The First Six Chabad Rebbes

Up until 1950, the Chabad movement was led by six Rebbes. After one Rebbe passed away, he was succeeded by a new Rebbe, either a son or a son-in-law. The Rebbes are as follows:

1. The founder of Chabad was Rabbi Schneur Zalman of Liadi who was a scholar, pillar of the community, a magnificent composer of music, a Talmudic master, and a spiritual leader whose teachings taught the simplest to the most learned Jew how to establish a relationship with God. He is the author of the Tanya, a fundamental and widely studied work that encapsulates Chabad philosophy and teachings of Chasidut.

2. Rabbi Dov Ber, born in 1773, was the second Rebbe of Chabad and is known as the Mitteler Rebbe. He was the son of the founder of Chabad, Rabbi Schneur Zalman and he is known for turning the small Russian town of Lubavitch into the center of Chabad headquarters. He showed brilliance as a young child, and became a teacher of advanced students by age 16. He was also a prolific writer who added many volumes to Chabad teachings, philosophy and mysticism. He loved music, opened a yeshiva in Lubavitch, and with much personal sacrifice, dedicated himself to helping the Jews in Russia with all matters both physical and spiritual. He passed away on his birthday at age 54.

3. Rabbi Menachem Mendel Schneersohn of Lubavitch, the third Chabad Rebbe, is widely referred to as the “Tzemach Tzedek” after the title of one his publications. He was born in 1789 and exhibited dazzling intelligence as a youngster. Rabbi Menachem Mendel rose to the position of Rebbe after the passing of the Mitteler Rebbe. He was a prolific writer, and also selflessly assisted the Russian Jews—going so far as to purchasing a large area of land near Minsk so Jews could live there in relative safety and earn a livelihood. He also worked diligently to rescue Jewish children who were kidnapped and forced to serve in the Russian army. He served for 38 years as Rebbe of Chabad until he passed away in 1866.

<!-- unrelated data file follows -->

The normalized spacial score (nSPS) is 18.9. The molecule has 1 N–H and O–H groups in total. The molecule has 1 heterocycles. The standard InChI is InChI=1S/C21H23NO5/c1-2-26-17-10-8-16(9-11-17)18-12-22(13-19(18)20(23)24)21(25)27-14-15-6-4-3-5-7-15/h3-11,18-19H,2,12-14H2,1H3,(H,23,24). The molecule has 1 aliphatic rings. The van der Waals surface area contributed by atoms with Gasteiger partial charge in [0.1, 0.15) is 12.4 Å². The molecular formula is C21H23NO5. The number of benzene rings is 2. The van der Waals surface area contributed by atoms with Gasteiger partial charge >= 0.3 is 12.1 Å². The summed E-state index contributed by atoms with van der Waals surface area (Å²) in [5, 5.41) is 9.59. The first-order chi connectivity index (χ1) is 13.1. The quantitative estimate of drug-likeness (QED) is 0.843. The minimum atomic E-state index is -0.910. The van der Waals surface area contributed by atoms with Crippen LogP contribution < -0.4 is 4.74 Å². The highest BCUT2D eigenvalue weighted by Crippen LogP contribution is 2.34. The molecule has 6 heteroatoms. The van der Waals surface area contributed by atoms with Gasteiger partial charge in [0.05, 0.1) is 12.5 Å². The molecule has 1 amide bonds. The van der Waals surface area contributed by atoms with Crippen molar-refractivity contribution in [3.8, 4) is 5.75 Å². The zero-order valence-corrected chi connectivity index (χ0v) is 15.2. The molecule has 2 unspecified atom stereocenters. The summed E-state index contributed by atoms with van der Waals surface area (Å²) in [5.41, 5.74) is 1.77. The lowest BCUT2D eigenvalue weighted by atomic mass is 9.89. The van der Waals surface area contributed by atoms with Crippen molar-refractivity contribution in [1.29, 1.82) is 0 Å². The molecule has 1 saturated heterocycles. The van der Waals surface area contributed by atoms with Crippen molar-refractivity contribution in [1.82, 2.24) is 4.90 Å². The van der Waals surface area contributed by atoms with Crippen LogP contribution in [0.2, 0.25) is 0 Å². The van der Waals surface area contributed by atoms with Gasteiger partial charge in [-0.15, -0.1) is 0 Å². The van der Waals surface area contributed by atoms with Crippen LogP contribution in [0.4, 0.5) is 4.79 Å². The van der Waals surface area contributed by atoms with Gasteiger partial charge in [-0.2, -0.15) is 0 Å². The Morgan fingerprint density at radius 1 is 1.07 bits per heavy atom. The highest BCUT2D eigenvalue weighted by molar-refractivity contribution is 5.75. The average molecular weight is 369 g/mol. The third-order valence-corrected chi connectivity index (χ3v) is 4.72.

3. Rabbi Shmuel of Lubavitch, known as the “Maharash,” was born in the small Russian town of Lubavitch in 1834. He was the youngest of the third Rebbe’s seven sons. He is known for offering guidance and inspiration to his students and followers and for writing many discourses on Chassidic teachings and philosophy. He also went to great lengths to pressure the Russian government to stop its incitement of pogroms against the Jews.

5. The fifth Chabad Rebbe was Rabbi Sholom DovBer Schneersohn, known by the acronym “Rashab,” who was born in the town of Lubavitch in 1860. He is famous for his brilliance and for his more than 2,000 discourses. He also initiated a campaign in which he sent out emissaries to isolated communities to educate the Jewish children. He passed away in 1920.